Tuesday, October 20, 2009

Marriage Monday on Tuesday: Myth 6: You Represent Jesus to Your Children

Hey gang!



I know you’ve heard songs about it and even sermons about us being the only Jesus some people see. Today, we continue in our book study series of Laura Leyland Fields’ book “Parenting Is Your Highest Calling” and 8 Other Myths That Trap Us in Worry and Guilt. This is myth #6, You Represent Jesus To Your Children.

While I admit that we do have a major role in shaping our children and their character, are we really Jesus to them? That’s a lot of pressure to never sin in front of them, and that is just while driving the car in a busy intersection. There are a lot of people that put on masks, but if we have to put a mask on for our children, it is for sure that we are not living Jesus as we ought. Looking at this chapter will free us from the pressure while telling us the real responsibility that we should have.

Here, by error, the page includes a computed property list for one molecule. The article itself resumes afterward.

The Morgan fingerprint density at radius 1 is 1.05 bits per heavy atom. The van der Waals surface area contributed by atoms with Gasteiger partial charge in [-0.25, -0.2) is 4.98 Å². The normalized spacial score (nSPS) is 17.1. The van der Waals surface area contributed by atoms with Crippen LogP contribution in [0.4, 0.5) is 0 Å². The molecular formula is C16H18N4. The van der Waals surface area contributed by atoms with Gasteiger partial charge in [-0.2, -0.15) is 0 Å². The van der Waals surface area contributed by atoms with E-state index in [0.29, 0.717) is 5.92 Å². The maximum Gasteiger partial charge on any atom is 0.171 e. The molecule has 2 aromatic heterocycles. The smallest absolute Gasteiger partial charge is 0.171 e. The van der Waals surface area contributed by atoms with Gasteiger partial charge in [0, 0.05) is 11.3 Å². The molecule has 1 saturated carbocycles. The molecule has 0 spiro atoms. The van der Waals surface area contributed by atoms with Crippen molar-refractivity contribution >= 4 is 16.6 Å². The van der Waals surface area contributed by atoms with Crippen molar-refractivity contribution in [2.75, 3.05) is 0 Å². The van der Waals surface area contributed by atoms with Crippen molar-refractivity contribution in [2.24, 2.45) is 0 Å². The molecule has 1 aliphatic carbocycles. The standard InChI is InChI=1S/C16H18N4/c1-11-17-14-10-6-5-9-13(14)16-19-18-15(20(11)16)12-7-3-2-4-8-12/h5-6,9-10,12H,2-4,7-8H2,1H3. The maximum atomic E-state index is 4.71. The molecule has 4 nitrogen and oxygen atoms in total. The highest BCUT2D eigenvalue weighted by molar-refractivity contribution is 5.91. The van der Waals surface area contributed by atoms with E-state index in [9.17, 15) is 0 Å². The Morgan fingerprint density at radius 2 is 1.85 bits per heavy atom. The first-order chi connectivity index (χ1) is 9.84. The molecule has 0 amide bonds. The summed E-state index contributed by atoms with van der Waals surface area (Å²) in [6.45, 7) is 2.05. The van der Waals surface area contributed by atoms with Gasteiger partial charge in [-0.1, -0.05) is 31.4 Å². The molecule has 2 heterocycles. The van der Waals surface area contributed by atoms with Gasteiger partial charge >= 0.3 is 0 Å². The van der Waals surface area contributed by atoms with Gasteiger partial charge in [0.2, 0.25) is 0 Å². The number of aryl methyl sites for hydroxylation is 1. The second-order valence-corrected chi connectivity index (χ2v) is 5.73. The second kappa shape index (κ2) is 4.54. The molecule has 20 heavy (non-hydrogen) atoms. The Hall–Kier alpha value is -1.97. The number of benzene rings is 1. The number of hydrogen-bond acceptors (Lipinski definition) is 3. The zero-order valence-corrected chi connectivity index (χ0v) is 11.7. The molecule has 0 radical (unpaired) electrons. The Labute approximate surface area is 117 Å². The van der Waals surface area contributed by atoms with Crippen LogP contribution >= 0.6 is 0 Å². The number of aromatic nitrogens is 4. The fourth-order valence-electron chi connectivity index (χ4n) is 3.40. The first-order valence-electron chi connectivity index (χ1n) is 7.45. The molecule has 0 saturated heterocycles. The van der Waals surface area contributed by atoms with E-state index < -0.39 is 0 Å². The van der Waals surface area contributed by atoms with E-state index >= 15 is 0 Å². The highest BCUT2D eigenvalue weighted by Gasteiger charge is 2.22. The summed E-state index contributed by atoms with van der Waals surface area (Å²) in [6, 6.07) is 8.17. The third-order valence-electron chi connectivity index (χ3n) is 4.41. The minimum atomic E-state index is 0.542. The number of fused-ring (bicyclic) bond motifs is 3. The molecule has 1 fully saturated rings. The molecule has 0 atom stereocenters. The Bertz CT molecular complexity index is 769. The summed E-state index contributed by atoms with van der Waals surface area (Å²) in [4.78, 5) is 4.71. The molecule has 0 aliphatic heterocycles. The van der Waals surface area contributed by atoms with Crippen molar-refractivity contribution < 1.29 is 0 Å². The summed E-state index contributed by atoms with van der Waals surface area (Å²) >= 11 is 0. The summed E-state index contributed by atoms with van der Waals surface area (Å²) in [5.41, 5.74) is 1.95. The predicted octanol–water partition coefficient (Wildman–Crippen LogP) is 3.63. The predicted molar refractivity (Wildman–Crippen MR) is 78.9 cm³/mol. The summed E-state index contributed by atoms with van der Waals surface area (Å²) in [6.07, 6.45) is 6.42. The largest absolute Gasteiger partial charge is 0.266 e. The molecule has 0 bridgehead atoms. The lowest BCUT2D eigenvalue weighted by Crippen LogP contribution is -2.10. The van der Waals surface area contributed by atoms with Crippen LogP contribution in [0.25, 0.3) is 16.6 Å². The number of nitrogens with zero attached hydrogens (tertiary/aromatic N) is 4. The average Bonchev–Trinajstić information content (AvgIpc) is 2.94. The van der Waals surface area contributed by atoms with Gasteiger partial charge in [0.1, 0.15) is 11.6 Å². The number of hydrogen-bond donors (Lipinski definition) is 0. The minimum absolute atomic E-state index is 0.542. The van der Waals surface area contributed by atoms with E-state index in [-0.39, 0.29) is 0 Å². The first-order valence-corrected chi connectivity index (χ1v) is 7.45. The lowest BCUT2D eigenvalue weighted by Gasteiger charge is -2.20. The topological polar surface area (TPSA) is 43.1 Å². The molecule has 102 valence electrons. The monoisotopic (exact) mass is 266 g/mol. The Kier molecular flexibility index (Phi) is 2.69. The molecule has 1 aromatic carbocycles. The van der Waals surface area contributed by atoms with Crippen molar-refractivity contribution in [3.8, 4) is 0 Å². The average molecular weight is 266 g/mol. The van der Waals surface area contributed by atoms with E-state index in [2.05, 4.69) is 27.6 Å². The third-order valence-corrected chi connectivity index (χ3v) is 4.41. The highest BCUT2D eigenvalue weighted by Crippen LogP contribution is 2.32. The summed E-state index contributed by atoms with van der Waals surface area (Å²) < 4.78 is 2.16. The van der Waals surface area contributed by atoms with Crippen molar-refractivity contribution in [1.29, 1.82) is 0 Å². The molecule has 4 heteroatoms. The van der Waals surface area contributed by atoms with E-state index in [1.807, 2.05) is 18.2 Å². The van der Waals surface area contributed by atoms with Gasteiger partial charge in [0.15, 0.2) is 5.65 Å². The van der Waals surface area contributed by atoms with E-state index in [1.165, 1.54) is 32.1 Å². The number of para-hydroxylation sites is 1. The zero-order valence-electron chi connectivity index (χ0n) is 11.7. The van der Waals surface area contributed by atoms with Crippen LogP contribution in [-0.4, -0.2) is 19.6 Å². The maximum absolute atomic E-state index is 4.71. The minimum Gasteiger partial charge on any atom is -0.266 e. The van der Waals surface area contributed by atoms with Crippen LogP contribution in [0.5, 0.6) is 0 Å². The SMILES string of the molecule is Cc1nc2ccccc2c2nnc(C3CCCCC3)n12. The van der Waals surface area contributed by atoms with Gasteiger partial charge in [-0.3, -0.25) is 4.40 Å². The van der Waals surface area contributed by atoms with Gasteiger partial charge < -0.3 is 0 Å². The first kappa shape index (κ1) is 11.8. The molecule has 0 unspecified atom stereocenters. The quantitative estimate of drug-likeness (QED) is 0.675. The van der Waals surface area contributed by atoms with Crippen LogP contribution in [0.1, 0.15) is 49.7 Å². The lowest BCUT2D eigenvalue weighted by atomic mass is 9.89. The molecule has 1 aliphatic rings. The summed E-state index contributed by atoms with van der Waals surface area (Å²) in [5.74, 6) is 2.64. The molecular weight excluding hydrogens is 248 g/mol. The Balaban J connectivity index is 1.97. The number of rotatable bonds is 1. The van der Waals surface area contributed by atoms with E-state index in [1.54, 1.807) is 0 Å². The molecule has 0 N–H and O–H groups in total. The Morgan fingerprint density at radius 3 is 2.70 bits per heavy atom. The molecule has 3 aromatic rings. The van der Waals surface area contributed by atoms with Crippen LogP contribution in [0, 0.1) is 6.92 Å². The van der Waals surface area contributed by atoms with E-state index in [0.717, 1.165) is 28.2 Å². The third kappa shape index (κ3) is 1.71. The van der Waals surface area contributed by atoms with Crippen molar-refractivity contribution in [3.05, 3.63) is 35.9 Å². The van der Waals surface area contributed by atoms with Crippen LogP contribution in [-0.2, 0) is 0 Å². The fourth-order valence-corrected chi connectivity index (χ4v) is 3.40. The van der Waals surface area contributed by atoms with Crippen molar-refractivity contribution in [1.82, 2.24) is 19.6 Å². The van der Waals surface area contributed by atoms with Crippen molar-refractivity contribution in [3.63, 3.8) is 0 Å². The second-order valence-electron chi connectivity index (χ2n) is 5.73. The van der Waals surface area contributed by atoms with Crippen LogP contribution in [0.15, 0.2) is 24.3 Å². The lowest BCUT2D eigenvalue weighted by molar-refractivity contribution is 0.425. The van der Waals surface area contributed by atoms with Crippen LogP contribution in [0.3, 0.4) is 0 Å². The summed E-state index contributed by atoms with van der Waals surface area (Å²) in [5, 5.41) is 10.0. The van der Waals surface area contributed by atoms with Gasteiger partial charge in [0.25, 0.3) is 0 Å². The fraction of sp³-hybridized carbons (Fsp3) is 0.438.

I posted the “Hands and Feet” video from Audio Adrenaline because Leslie used it as an illustration to begin the chapter. We wake up in the morning and unlike her, we didn’t get the reminder of how we are supposed to live today and every day. She tells us how the song helps set the mood of the day in her mind and heart as she sings through it while helping to get her children ready for school and the day ahead.

You’ve heard that the road is paved with good intentions and some mornings just like the one Leslie describes goes all wrong. After dropping her kids off at school, she definitely doesn’t feel like Jesus. How many mornings has it happened to me? How many times has it happened to you?